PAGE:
I’ve talked about the interplay between actors and crew during a performance; how everything needs to come together to deliver an experience to the audience. None of that experience is accidental. All of it is designed; the actors’ lines, where they move, sets, costumes, props, lights are all the product of careful thought.
All of these elements first come together during tech rehearsal. Tech rehearsal is when you work out all of the details that the audience won’t be aware of yet are essential to their experience. As an example, consider just the lighting in a scene. Is it a beautiful morning in Oklahoma? The lights won’t simply be bright; the color balance will be some version of straw or amber. That level and balance gets worked out and adjusted during tech.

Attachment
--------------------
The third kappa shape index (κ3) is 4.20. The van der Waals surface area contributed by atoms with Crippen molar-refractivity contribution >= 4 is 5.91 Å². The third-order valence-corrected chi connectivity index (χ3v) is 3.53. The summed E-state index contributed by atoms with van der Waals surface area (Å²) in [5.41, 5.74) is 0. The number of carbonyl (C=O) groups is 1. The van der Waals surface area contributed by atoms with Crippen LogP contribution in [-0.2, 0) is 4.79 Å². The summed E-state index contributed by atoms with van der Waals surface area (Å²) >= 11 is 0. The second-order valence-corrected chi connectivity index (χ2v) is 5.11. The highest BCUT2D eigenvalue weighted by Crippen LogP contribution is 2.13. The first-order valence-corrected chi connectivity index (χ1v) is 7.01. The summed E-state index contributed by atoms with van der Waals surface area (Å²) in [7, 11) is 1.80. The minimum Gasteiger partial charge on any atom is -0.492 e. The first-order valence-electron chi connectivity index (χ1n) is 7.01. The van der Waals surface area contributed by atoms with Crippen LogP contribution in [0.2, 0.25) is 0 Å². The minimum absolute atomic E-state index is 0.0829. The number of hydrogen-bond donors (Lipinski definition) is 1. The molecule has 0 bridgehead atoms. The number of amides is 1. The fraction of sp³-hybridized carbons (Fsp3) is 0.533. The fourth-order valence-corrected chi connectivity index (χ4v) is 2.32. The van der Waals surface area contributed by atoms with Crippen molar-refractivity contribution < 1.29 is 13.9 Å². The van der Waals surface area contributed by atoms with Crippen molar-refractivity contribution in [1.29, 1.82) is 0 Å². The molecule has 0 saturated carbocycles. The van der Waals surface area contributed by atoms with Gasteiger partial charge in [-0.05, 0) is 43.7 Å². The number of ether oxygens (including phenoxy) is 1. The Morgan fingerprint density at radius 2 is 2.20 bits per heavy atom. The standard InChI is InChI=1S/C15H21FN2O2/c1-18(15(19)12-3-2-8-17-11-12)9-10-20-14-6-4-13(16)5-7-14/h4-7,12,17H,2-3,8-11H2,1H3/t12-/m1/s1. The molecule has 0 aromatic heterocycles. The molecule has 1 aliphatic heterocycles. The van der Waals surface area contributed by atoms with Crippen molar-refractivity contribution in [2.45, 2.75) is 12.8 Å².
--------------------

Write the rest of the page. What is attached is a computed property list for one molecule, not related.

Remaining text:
In the theater, those environmental elements are designed and controlled. I think this is where I first began to tune into the role of the environment on performance. We tend to think of the organizational environment as a fixed background if we think of it at all.
The theater teaches a different lesson. Any element is potentially mutable. And it is the interaction of multiple elements that contributes to the overall effect. Eventually, this leads you to a systems perspective on performance. Sure the lights need to be bright enough to see the performers, but what color balance do you want to set the tone?
One of the particular challenges in organizational settings is that we lack the theater’s appreciation for the complexity of how elements interact. Or for the time it takes to understand and adapt to a new arrangement of elements. Instead, we are likely to turn down the lights or move the sets in the middle of a live performance and wonder why the actors are angry and the audience has left.